Perimeter of Composite Shapes
When the Formulas Fail
On the GED® test, you may encounter shapes where the formula sheet appears to fail. Perimeter of an "ice cream cone shape"? Perimeter of an "L-shape"? Neither is on the formula sheet. In cases like this, don't panic. Remember that the perimeter can always be found by adding up all the outer sides of a shape.
STEP 1: WATCH THE VIRTUAL CLASS VIDEO AND TAKE NOTES
Make sure to note the following:
Remember that perimeter is defined as "the distance around a 2-dimensional shape". Whether you are finding the perimeter of known shapes, like a triangle, or unknown shapes, you can always total the lengths of all the sides in order to get perimeter.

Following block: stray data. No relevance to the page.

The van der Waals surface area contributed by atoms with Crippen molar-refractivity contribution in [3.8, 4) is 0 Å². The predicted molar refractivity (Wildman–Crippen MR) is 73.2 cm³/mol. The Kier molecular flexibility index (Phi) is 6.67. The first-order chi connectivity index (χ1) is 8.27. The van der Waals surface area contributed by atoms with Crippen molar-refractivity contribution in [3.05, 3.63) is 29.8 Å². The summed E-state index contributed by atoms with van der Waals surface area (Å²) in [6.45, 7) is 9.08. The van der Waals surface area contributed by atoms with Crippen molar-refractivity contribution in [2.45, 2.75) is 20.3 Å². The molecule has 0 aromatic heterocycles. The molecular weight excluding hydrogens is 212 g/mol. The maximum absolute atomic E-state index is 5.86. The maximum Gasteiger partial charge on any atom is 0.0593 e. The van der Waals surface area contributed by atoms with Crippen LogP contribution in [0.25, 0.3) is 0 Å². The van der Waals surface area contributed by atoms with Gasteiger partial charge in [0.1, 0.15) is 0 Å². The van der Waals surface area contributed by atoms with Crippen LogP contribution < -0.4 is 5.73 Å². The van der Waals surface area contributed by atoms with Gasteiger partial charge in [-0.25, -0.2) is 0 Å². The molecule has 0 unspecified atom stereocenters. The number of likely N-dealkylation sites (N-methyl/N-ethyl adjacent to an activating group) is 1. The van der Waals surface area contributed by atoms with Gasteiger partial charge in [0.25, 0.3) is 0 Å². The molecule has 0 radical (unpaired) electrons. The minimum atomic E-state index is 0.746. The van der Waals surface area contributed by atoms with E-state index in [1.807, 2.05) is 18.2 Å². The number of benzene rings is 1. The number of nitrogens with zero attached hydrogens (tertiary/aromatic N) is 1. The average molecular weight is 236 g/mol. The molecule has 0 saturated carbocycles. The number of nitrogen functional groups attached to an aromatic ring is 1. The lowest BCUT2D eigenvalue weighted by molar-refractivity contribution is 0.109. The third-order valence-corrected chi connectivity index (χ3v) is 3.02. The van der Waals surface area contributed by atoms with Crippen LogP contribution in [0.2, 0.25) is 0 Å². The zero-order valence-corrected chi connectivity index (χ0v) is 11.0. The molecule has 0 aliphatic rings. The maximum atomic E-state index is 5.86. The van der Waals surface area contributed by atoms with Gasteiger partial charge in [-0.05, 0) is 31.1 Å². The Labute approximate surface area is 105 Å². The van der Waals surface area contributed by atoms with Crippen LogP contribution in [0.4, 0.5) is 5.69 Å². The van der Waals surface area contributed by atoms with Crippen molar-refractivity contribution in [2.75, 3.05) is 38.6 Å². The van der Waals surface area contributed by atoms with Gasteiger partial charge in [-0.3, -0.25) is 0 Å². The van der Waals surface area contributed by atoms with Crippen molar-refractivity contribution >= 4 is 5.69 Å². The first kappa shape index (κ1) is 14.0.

To find the perimeter of composite shapes:
Make sure every side-length is labeled with a length
To find missing lengths, use the properties of the composite shape in order to find missing side lengths.
Total the side lengths
Do you have a question about the class video, practice, or example problems? Post a picture to our FB group for immediate assistance. Be sure to include the lesson name and level in your post.
STEP 2: COMPLETE ONE LEVEL OF PRACTICE
Extend your knowledge of rectangles to finding the perimeter of shapes composed of rectangles.
Find the perimeter of various compound shapes and the circumference of partial circles.